More than 70 drugs are in clinical trials for Alzheimer’s disease right now, with more waiting to be approved by the FDA. That means there’s plenty of opportunity to get involved!
How Do I Find A Trial?
There are several ways to find a trial that may be right for you.
- Ask your doctor about local research studies.
- Contact Alzheimer’s disease or neurological centers in your community.
- Sign up for a registry or matching service.
- Search clinicaltrials.gov.
How Do I Get Involved?
- Contact the coordinator of the trial or study you’re interested in. They’ll ask you a few questions over the phone to determine if you meet the basic qualifications for the trial.
- You’ll travel to the study site, where the staff will get more information about you, and give you more details about the trial. Use this opportunity to ask any questions you have.
- Once you’ve agreed to participate, you’ll sign an informed consent form.
- You may undergo additional screenings to make sure you’re qualified.
What Happens During The Trial?
- You schedule a first visit (called a “baseline visit”). Doctors will conduct cognitive and physical tests.
- You’ll be assigned to a treatment group or a control group.
- You and any participating family members or caregivers follow the trial procedures.
- You may visit the research site for scheduled appointments, where you’ll discuss the effects of the intervention with your research team. They’ll also give you more cognitive and physical tests periodically.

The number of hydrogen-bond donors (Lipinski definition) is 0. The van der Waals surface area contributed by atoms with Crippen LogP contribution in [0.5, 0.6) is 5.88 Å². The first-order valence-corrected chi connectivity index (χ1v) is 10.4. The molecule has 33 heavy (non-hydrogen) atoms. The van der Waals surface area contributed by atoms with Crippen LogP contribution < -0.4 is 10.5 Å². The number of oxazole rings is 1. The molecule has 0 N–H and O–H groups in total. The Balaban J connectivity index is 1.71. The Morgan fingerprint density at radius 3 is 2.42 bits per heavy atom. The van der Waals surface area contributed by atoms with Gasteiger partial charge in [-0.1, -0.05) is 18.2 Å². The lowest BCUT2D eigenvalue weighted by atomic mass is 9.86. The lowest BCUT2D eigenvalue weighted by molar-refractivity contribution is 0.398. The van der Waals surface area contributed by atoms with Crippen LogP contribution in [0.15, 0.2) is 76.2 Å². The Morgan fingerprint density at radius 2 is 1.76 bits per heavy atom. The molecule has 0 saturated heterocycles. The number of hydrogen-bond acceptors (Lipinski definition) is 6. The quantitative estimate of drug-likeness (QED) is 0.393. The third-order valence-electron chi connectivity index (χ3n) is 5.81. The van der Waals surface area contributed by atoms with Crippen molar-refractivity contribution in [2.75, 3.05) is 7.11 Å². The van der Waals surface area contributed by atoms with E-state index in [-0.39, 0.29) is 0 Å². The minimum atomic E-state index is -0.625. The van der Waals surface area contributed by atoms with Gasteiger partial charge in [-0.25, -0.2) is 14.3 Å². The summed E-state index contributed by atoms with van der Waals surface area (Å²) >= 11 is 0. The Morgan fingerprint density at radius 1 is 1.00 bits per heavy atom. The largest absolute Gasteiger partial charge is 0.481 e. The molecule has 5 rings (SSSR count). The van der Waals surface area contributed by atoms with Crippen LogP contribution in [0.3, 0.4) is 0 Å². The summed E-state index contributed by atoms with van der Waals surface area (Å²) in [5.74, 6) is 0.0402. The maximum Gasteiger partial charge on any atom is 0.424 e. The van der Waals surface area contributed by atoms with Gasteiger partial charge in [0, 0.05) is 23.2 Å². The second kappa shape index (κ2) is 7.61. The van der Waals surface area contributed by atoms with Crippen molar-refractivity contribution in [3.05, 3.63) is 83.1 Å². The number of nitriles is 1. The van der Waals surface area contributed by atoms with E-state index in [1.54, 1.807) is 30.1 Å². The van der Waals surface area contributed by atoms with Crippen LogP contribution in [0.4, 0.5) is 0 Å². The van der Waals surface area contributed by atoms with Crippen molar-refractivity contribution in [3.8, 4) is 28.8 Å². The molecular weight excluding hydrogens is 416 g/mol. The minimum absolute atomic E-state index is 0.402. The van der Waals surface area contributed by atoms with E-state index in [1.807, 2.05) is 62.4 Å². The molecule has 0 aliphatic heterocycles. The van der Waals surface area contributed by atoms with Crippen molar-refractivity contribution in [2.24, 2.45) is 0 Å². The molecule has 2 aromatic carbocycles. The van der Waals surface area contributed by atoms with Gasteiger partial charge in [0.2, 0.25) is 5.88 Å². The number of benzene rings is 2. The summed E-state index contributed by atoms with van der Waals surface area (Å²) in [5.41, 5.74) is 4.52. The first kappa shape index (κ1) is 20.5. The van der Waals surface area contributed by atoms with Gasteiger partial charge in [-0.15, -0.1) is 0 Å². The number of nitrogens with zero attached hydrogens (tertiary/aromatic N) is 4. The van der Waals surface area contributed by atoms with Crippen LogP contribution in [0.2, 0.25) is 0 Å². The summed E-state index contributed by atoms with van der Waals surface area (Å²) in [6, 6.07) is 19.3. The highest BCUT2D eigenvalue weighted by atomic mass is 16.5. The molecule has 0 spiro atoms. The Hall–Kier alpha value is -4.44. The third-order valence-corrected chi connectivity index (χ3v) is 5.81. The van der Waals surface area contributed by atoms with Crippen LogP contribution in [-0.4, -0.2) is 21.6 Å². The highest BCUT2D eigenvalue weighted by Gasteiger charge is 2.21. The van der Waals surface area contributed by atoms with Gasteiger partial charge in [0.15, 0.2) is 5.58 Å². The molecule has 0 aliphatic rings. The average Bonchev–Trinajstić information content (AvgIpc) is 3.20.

- Report any issues, concerns, or side effects to the research team.
- Continue to see your regular physician throughout the trial.
Will My Safety Be Protected?
Researchers follow laws enforced by the federal government. These laws are in place to keep participants safe and information confidential. The laws ensure:
- Your health and personal information will be kept private.
- Every study must have Institutional Review Board (IRB) oversight. This keeps participants from being exposed to unnecessary risks.
- If an experimental treatment is harming participants, or if it is not working, the trial will stop right away.
- Researchers must explain details such as purpose, duration, risks and benefits to participants before they agree to join a study.
What Questions Should I Ask?
Your research team should give you enough details to make an informed decision, including information about your rights. This is called “informed consent“. When you sign the informed consent form, it means you willingly agree to participate. You are still free to withdraw from the study at any time.
With the answers to these questions and any others you may have, you can decide if the study or trial is right for you:
Can I continue treatments for Alzheimer’s and other conditions as prescribed by my regular doctor?
How will you keep my doctor informed about my participation in the trial?
Does the study compare standard and experimental treatments?
How will the trial affect my everyday activities?
If I withdraw, will this affect my normal care?
Will I learn the results of my tests? Of the study overall?
What are the chances that I will receive a placebo?
What steps ensure my privacy?
Will my expenses be reimbursed?